A couple of major differences between the 1962 film version of To Kill a Mockingbird, directed by Robert Mulligan, and Harper Lee's original novel is that the film version made quite a few changes to the characters and the courtroom scene. The film version eliminated a few...
A couple of major differences between the 1962 film version of To Kill a Mockingbird, directed by Robert Mulligan, and Harper Lee's original novel is that the film version made quite a few changes to the characters and the courtroom scene.
The film version eliminated a few different characters, both major and minor. Two characters important to the original novel that are missing in the film are Aunt Alexandra and Uncle Jack. A couple of minor characters are also missing, including Dill's aunt Miss Rachel and Mr. Underwood. In the film, Miss Stephanie Crawford plays the role of Dill's aunt, and the two separate characters of Miss Stephanie and Miss Rachel were melded into one role.
Changes were also made to Mrs. Dubose's character. Mrs. Dubose actually does make a brief appearance in the film, but her character is changed slightly. Instead of being called Mrs. Dubose, she is called Miss Dubose. Characterizing her as an unmarried spinster reduces some of the greatness in her that Atticus wanted his children to see in Lee's novel. In the film, she is no longer a great widow that has fallen into a terrible state due to illness as she is in the book. Instead, in the film she is just a cantankerous old woman who no one has ever wanted to get near, including a potential husband. As a result, Miss Dubose is used by Atticus in the film as only a lesson of tolerance and the ability to maintain one's civility at all times; she is no longer the lesson of courage Atticus teaches his children in the book. The lesson of courage is left out of the film entirely because Jem never goes and reads to Miss Dubose.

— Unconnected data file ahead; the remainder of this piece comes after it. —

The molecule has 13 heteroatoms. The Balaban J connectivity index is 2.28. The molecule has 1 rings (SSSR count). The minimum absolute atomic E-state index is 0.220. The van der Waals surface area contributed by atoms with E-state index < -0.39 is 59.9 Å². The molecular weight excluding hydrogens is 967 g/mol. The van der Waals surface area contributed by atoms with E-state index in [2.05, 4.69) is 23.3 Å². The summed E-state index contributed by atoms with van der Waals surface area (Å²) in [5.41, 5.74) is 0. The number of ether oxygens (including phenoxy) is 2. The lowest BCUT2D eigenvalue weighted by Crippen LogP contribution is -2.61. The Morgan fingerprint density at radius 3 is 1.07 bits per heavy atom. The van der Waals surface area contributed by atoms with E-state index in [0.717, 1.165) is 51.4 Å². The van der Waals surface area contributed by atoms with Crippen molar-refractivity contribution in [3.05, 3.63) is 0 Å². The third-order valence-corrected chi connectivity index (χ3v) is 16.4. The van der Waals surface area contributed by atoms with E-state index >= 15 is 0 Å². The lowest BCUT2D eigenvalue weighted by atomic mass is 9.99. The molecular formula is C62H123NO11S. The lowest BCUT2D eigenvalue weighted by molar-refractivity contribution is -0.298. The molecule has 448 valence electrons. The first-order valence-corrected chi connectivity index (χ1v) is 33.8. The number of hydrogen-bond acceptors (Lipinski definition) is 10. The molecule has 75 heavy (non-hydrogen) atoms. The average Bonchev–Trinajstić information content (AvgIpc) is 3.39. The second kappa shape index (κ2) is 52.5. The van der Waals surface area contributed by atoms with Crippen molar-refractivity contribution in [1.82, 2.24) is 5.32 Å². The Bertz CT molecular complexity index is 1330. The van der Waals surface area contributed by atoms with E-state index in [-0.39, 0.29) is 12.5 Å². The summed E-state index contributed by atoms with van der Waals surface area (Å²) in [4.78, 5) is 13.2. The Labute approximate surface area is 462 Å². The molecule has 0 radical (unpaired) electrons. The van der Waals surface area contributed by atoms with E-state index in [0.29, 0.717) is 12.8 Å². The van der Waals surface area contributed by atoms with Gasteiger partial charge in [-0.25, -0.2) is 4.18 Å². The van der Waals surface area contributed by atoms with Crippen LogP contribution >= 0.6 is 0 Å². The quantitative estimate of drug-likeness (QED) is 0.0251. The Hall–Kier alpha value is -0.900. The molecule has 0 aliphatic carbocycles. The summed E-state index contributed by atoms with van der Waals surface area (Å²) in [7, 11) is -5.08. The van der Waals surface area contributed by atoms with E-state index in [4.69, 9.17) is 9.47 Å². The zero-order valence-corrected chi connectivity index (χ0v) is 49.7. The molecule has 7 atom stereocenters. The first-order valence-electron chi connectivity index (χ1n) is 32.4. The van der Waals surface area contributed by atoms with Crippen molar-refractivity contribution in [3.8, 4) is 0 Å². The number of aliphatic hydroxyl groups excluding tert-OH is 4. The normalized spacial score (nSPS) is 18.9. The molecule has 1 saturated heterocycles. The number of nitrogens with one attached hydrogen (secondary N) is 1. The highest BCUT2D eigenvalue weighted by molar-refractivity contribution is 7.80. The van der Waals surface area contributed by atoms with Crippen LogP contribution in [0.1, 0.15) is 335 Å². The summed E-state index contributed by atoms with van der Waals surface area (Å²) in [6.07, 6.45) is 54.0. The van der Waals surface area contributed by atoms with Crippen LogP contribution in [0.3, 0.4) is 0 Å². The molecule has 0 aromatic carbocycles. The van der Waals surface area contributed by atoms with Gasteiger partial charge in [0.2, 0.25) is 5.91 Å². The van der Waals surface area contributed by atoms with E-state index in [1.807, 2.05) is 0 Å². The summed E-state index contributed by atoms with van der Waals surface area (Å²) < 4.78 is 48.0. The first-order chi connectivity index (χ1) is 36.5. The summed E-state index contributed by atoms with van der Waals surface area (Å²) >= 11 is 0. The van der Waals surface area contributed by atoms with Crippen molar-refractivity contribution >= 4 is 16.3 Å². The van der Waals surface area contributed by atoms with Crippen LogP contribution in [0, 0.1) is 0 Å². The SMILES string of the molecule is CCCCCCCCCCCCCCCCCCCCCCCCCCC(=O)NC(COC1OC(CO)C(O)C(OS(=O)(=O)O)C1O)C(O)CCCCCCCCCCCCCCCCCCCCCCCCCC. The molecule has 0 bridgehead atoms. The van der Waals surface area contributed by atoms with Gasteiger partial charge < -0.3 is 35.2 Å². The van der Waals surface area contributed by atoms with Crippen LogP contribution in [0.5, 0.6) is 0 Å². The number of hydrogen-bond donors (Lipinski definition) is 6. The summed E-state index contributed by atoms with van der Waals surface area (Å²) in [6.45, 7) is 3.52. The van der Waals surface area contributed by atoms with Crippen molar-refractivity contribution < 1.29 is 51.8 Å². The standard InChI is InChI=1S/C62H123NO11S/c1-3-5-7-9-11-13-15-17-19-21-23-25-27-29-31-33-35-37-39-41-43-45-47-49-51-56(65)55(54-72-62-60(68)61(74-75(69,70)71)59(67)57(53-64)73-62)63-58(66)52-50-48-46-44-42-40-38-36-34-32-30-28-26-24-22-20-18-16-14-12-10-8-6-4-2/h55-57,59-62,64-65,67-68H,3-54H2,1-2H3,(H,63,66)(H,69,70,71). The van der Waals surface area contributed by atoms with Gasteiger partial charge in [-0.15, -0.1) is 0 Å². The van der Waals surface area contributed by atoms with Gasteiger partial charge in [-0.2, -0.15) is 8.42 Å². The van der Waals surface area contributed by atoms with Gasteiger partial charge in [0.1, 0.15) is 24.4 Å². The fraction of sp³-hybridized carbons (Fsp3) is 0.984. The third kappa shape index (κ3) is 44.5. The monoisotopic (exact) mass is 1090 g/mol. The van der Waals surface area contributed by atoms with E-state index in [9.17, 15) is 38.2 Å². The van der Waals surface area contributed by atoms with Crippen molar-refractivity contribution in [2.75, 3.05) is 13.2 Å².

One change in the film made to the courtroom scene concerns Mayella Ewell's cross-examination. In the film, during Atticus's cross-examination of Mayella, after having Tom Robinson stand before the court, Atticus throws him a glass from the judge's bench and asks Robinson to catch it; Robinson very deftly catches the glass in his strong right hand. Atticus then asks Robinson to catch another glass in his left hand, and Robinson explains to the court that his left arm and hand are crippled because he got them caught in a cotton gin as a child. In the book, Reverend Sykes explains to Jem, Scout, and Dill how Robinson's hand and arm became crippled. In the book, Robinson's arm has an obviously shriveled appearance. Since Brock Peters, the actor who played Robinson in the 1962 version, was obviously strong in both arms, the director had to invent a believable way for the information of Robinson's disability to become known.